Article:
An evolutionary view on the emergence of Artificial Intelligence
Matheus Leusin (),
Bjoern Jindra () and
Daniel S. Hain
Papers from arXiv.org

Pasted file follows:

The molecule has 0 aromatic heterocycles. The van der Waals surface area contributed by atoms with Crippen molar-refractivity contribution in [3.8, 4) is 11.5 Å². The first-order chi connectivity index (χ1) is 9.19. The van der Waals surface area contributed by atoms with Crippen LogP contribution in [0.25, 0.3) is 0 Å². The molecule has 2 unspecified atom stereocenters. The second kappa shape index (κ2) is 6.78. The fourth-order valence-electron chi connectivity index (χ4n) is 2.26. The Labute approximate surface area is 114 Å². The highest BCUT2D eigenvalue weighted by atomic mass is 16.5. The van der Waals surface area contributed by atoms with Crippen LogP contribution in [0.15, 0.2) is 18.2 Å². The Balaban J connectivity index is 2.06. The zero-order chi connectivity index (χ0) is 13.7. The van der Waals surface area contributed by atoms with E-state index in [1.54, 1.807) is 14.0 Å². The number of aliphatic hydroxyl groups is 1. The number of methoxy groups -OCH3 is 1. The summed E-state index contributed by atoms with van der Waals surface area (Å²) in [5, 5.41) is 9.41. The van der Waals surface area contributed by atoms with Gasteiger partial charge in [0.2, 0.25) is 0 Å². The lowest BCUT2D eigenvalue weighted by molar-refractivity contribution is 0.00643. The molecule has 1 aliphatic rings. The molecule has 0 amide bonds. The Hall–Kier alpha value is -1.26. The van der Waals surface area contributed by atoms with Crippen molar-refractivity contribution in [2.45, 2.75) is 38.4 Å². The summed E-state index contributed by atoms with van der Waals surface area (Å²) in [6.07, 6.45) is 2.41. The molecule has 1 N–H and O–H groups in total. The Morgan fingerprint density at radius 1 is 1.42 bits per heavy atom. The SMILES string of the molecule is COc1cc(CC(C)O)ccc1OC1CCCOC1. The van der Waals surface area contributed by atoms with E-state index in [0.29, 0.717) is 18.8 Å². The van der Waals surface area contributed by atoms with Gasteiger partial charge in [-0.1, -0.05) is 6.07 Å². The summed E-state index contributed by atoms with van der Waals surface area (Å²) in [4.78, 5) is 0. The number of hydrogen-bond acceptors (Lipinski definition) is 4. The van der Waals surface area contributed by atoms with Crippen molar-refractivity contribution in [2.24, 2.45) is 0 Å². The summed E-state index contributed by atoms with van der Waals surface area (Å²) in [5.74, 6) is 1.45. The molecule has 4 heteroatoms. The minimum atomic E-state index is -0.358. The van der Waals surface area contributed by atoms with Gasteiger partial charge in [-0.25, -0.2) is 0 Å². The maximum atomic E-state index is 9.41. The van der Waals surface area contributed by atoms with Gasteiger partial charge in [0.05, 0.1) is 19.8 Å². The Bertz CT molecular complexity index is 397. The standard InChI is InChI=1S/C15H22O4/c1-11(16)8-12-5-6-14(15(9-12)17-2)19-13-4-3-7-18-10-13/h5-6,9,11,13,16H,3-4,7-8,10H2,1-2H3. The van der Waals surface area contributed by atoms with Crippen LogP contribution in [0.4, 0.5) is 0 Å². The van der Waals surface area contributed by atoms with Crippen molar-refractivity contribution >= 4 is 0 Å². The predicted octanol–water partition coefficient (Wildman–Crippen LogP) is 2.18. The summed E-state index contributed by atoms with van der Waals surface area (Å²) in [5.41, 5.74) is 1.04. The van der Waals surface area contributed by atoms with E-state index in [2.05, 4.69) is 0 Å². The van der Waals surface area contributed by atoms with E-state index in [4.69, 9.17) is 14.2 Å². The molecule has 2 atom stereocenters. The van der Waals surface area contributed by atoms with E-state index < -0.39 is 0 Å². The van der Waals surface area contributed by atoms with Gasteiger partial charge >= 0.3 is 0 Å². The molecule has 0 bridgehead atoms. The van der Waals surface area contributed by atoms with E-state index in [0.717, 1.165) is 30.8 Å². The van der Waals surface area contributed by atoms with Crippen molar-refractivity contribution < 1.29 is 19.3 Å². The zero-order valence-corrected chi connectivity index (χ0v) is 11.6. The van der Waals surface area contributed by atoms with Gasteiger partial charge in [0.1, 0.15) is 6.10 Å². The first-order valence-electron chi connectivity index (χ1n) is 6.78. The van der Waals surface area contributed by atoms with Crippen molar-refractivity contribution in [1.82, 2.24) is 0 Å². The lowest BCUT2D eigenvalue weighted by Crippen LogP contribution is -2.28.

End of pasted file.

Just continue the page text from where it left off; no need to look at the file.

This paper draws upon the evolutionary concepts of technological relatedness and knowledge complexity to enhance our understanding of the long-term evolution of Artificial Intelligence (AI). We reveal corresponding patterns in the emergence of AI - globally and in the context of specific geographies of the US, Japan, South Korea, and China. We argue that AI emergence is associated with increasing related variety due to knowledge commonalities as well as increasing complexity. We use patent-based indicators for the period between 1974-2018 to analyse the evolution of AI's global technological space, to identify its technological core as well as changes to its overall relatedness and knowledge complexity. At the national level, we also measure countries' overall specialisations against AI-specific ones. At the global level, we find increasing overall relatedness and complexity of AI. However, for the technological core of AI, which has been stable over time, we find decreasing related variety and increasing complexity. This evidence points out that AI innovations related to core technologies are becoming increasingly distinct from each other. At the country level, we find that the US and Japan have been increasing the overall relatedness of their innovations. The opposite is the case for China and South Korea, which we associate with the fact that these countries are overall less technologically developed than the US and Japan. Finally, we observe a stable increasing overall complexity for all countries apart from China, which we explain by the focus of this country in technologies not strongly linked to AI.
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